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Red Scare

From the Warner Archive Collection come three magisterial melodramas by Vincente Minnelli — “The Cobweb” (1955), “Tea and Sympathy” (1956) and “Two Weeks in Another Town” (1962) — plus one of his patented stressed-out marriage comedies, “The Reluctant Debutante” (1958). The widescreen transfers are pretty good given the limitations of Eastman Color — those Minnelli reds practically jump out of the screen and sit in your lap — and “The Cobweb” even features the directional stereo that was a standard component of all early CinemaScope features. Despite some superb critical work on Minnelli — including James Naremore’s superb 1993 monograph for the Cambridge Film Classics series and Joe McElhaney’s brilliant reading of “Two Weeks” in his 2006 “The Death of Classical Cinema” — Minnelli’s melodramas continue to take a back seat to Douglas Sirk’s work in the genre, perhaps because Sirk’s clean, chilly, modernist style is more easily digested than Minnelli’s emotional and scenic excess. A brief overview of the four films in question here, in the New York Times.

119 comments to Red Scare

  • jean-pierre coursodon

    I think Rick Altman is absolutely right in arguing that there is no such thing as “pure genre” (except for the purpose of “theory”) while genre blending is the norm. Even the apparently most easily “defined” genres can be problematic. A STAR IS BORN is definitely not a musical even though it has a lot of singing in it. On the other hand countless B. westerns of the thirties and forties were also musicals. I remember Tag Gallagher insisting that the western is not a genre because it cannot be properly defined. So when we get to niceties as the difference between drama and melodrama as genres, the discussion can be highly interesting but it’s unlikely to lead us to any satisfactory conclusion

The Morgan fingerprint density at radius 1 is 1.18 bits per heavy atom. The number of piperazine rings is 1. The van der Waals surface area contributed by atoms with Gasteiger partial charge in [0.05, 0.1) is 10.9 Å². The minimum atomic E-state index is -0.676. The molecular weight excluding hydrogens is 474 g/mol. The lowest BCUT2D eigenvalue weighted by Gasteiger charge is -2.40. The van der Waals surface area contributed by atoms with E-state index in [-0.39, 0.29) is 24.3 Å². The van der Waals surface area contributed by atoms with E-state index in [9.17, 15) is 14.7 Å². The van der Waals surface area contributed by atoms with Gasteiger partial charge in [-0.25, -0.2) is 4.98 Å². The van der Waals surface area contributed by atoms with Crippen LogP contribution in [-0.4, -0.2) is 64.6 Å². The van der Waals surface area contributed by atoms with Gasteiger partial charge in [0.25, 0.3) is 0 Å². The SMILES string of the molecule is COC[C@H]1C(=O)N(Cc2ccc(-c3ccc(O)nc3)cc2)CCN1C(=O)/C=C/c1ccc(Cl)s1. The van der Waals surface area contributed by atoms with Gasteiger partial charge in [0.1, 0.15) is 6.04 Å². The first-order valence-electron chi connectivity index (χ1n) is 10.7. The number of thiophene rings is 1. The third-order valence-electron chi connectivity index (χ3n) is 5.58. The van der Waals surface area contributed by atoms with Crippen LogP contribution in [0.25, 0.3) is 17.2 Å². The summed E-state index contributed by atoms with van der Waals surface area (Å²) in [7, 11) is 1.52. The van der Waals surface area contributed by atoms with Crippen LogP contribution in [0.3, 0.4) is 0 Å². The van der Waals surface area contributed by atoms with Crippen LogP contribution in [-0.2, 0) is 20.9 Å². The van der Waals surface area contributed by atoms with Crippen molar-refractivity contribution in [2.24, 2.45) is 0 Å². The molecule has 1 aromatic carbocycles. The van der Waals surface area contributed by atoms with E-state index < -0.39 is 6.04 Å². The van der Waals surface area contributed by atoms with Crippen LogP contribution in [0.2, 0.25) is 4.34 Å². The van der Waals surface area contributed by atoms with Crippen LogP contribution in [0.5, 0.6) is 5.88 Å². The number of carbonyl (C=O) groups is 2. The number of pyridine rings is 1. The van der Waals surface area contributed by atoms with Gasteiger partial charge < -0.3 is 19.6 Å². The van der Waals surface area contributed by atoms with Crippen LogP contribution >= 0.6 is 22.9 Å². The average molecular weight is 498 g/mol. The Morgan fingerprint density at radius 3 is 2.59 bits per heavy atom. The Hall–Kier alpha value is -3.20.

Some of us here, and most recently Brian, have proposed that melodrama “demands exaggerated emotional expression” but how do you quantify emotion and at what point does it become “exaggerated”? Such a definition seems to reflect the point of view of the uninvolved spectator rather than the feelings of the film’s characters. With the notion of “exaggeration” we return to the pejorative concept of “melodramatic” which we have been trying to challenge.

    I have found myself (and I’m sure I’m not the only one) in “real” situations which, transported to a movie screen, would have been considered melodramatic, and probably excessively so. It was not, however, the feeling of any of the involved parties (including myself) while they were going through those arrowing “real life” moments. Why should a piece of art (a movie) be deemed “exaggerated” when life itself so often is (but of course minus the directing expertise of the filmmaker)? And ultimately, isn’t there “craziness” in all forms of “drama” — from tragedy to melodrama (whatever it actually is)?

  • Alex